As the cost to create ASICs continues to climb, a board design featuring multiple, more generic ICs becomes attractive. But arriving at a standardized, high-speed board interconnect has proved difficult.
The XMOS Link, as implemented in the XS1 family of programmable devices, can be used as a standard board interconnect for seamless connection between multiple devices to address the problem. In particular, an XMOS Link can be readily implemented in an off-the-shelf microcontroller.
The XMOS chip architecture combines a number of processing cores (“XCores”), each with its own memory and I/O. The cores run at 400 MHz/MIPS, and they directly support communication, ports, and concurrent processing through multiple threads. C is supported, as well as “XC,” a C-like language with added capabilities for inter-thread communication and I/O. An on-chip switch supports communication between processors, and external XMOS Links are used to communicate with other chips.
XMOS Links enable communication between all processors in the system by allowing streams of data and control information to be transmitted with low latency across the network. Streams are circuit switched, but can be set up and terminated easily, allowing them to be used to create a packet-switching network.
From an application perspective, the architecture provides a channel end resource, with communication occurring between two channel ends. The programming model is independent of the destination channel end’s location, which may be on the same processor, on different cores within the same device, or on separate devices.
XMOS Link communication uses a non-return-to-zero transition- based scheme. Transmission involves a stream of tokens, each consisting of several symbols that may encode one or more bits depending on link mode. A token contains 8 bits and a control token flag. There are two modes of link operation.
The slower, serial mode uses two data wires, “0” and “1,” in each direction—four wires in total. A single transition corresponds to a single bit of information. The level of the wires is irrelevant; a transition should never occur on both wires simultaneously. For each token transmitted, 10 transitions (symbols) are sent. The first eight are data, followed by a control token flag, and lastly an even parity bit.
The faster link mode uses five data wires in each direction, with 10 wires in total. There are four data wires and an “escape” wire. Four transitions (symbols) are required to transmit a token, with a transition on the escape wire signaling a control token. A token transmitted in fast mode may result in zero, two, or four wires being high. To return to zero, an optional return-to-zero NOP token can be sent, resulting in all five wires being low.
A link is clocked from the System Switch, which runs by default at 400 MHz. The speed of a link can be adjusted by changing the number of clock cycles between tokens and the number of clock cycles between symbols. The minimum value for each field is 2, and the maximum is 2049. This results in a data throughput of 156 kbits/s to 160 Mbits/s for the serial link and 390 kbits/s to 400 Mbits/s for the fast link. The System Switch itself can also have its speed dynamically lowered using an 8-bit divider.
XMOS Link wires are multiplexed with standard generalpurpose I/O pins on XS1 devices. Software can enable the links, which will then take priority on the multiplex.
The link uses a full-duplex point-to-point connection with a credit scheme for synchronizing communication. Each link includes a credit counter and a credits-issued counter, with three reserved control tokens used to transmit credits. To initialize the link, software must first enable it, then request a HELLO token to be sent. This will reset the internal credit counter. The counterpart link will reset its credits-issued counter and issue credits.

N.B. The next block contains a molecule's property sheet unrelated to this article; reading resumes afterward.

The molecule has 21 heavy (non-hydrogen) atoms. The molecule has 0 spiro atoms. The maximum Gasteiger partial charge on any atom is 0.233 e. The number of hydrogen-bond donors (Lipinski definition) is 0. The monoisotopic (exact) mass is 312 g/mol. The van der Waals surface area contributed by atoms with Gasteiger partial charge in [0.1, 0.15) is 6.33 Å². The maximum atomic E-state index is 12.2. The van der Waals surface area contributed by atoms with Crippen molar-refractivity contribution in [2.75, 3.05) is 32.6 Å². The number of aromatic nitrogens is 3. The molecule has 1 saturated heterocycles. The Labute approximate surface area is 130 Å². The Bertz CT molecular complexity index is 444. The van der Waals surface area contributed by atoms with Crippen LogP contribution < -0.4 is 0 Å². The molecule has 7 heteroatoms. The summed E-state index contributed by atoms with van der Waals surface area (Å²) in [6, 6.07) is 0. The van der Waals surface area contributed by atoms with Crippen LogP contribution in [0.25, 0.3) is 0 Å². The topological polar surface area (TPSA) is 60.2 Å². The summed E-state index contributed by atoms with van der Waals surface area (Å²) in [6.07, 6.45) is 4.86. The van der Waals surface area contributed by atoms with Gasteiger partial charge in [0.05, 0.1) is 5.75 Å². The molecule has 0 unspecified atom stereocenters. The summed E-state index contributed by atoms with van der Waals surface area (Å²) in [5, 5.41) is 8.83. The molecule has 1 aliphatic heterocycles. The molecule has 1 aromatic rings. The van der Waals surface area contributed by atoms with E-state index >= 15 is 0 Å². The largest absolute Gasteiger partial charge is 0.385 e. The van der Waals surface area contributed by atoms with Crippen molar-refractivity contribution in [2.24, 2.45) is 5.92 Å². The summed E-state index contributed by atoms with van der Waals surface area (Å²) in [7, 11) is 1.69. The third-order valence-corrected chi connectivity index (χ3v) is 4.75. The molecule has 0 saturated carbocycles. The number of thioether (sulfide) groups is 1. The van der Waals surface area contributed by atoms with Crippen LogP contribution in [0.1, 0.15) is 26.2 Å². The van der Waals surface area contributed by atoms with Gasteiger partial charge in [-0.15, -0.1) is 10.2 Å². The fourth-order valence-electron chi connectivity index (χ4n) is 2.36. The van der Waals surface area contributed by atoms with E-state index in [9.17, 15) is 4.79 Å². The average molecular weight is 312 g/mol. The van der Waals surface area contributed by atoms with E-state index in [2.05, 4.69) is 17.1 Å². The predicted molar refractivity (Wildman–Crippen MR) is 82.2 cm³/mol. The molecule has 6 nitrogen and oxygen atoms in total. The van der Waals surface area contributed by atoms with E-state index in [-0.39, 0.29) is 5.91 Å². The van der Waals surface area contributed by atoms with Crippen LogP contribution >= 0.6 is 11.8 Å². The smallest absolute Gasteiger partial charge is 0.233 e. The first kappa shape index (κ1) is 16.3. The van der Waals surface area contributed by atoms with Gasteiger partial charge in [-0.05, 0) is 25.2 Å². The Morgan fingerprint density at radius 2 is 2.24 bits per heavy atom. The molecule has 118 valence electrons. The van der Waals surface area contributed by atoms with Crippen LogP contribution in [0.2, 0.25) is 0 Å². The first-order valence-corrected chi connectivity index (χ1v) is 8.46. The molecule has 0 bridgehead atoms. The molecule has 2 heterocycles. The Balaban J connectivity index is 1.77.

Whenever a link sends a token, it will decrement its credit counter. When a link is aware its counterpart is low on credits and is ready to receive more data, it will transmit credits as a control token. This method allows a link to control the transmission of tokens, making it possible to throttle down the data rate if required.
The XMOS Link relies on a unique identifier being assigned to every device in the system. This ID is sometimes referred to as “node,” “core,” or “processor” ID. Upon transmission of a data stream, a packet header is first sent. This header includes the ID of the packet’s destination node, which may be any number of hops away. Assuming a path can be found through the network, this header will establish a connection until the end of the packet.
Routing tables, stored in every node in the system, determine a route. When the System Switch of a node receives a data stream, it compares the destination processor ID with its own. If it matches, the packet has reached its destination, and all subsequent traffic is then routed into the core itself.
In case of a non-match, the switch must choose an outgoing link for the packet to travel down. It does this by considering the position of the first non-matching bit. This is then passed into the routing table and used to look up the dimension (direction) to route the stream. Every direction is assigned one XMOS Link or more. This way, systems can be constructed using most common network topologies: pipelines, grids, stars, and trees, for example.
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A good illustration of the elegance and efficiency of the routing method is a 2-by- 2 grid (Fig. 1). In this case, processor IDs would be generated as a bit field, using one bit (say bit 1) for the “x” direction and another bit (say bit 0) for the “y” direction.
Consider a packet that’s leaving node “0,0” (with processor ID 00b) destined for node “1,1” (with ID 11b). Node “0,0” would be configured to send packets with a differing bit 1 in the positive “x” direction. Hence, this packet would travel out of the east link to node “1,0” with ID “10b.” Now there’s a match with bit 1, but bit 0 differs, and the packet would be sent on to its destination through the north link. A packet in the reverse direction would not travel via node “1,0.” Instead, it goes via node “0,1.”